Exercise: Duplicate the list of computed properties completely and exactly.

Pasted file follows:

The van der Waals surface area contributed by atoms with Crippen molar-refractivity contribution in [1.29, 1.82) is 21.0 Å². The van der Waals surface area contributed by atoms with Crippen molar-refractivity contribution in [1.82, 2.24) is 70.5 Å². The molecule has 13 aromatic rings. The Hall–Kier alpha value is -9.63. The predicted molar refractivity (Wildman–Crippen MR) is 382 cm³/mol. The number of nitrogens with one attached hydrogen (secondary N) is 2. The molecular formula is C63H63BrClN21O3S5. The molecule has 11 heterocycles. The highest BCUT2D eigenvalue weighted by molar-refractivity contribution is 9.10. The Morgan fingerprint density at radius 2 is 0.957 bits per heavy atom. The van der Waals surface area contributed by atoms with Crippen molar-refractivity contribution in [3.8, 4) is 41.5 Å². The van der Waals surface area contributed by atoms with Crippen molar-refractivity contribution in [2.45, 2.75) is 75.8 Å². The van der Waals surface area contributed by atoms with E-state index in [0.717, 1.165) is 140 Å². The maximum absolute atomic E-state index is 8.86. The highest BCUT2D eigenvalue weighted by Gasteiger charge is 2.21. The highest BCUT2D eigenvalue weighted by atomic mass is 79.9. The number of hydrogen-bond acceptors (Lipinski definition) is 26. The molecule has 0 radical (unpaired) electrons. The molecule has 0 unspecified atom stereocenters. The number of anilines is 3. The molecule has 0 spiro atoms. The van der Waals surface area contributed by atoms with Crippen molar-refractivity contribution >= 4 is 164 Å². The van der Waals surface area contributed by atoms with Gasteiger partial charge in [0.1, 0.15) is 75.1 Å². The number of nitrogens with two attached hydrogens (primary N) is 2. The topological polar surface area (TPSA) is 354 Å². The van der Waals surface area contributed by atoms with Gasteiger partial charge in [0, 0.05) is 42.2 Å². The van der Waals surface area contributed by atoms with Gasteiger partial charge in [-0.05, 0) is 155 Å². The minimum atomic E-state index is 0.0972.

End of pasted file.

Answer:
The van der Waals surface area contributed by atoms with Crippen molar-refractivity contribution in [1.29, 1.82) is 21.0 Å². The van der Waals surface area contributed by atoms with Crippen molar-refractivity contribution in [1.82, 2.24) is 70.5 Å². The molecule has 13 aromatic rings. The Hall–Kier alpha value is -9.63. The predicted molar refractivity (Wildman–Crippen MR) is 382 cm³/mol. The number of nitrogens with one attached hydrogen (secondary N) is 2. The molecular formula is C63H63BrClN21O3S5. The molecule has 11 heterocycles. The highest BCUT2D eigenvalue weighted by molar-refractivity contribution is 9.10. The Morgan fingerprint density at radius 2 is 0.957 bits per heavy atom. The van der Waals surface area contributed by atoms with Crippen molar-refractivity contribution in [3.8, 4) is 41.5 Å². The van der Waals surface area contributed by atoms with Crippen molar-refractivity contribution in [2.45, 2.75) is 75.8 Å². The van der Waals surface area contributed by atoms with E-state index in [0.717, 1.165) is 140 Å². The maximum absolute atomic E-state index is 8.86. The highest BCUT2D eigenvalue weighted by Gasteiger charge is 2.21. The highest BCUT2D eigenvalue weighted by atomic mass is 79.9. The number of hydrogen-bond acceptors (Lipinski definition) is 26. The molecule has 0 radical (unpaired) electrons. The molecule has 0 unspecified atom stereocenters. The number of anilines is 3. The molecule has 0 spiro atoms. The van der Waals surface area contributed by atoms with Crippen molar-refractivity contribution >= 4 is 164 Å². The van der Waals surface area contributed by atoms with Gasteiger partial charge in [0.1, 0.15) is 75.1 Å². The number of nitrogens with two attached hydrogens (primary N) is 2. The topological polar surface area (TPSA) is 354 Å². The van der Waals surface area contributed by atoms with Gasteiger partial charge in [0, 0.05) is 42.2 Å². The van der Waals surface area contributed by atoms with Gasteiger partial charge in [-0.05, 0) is 155 Å². The minimum atomic E-state index is 0.0972.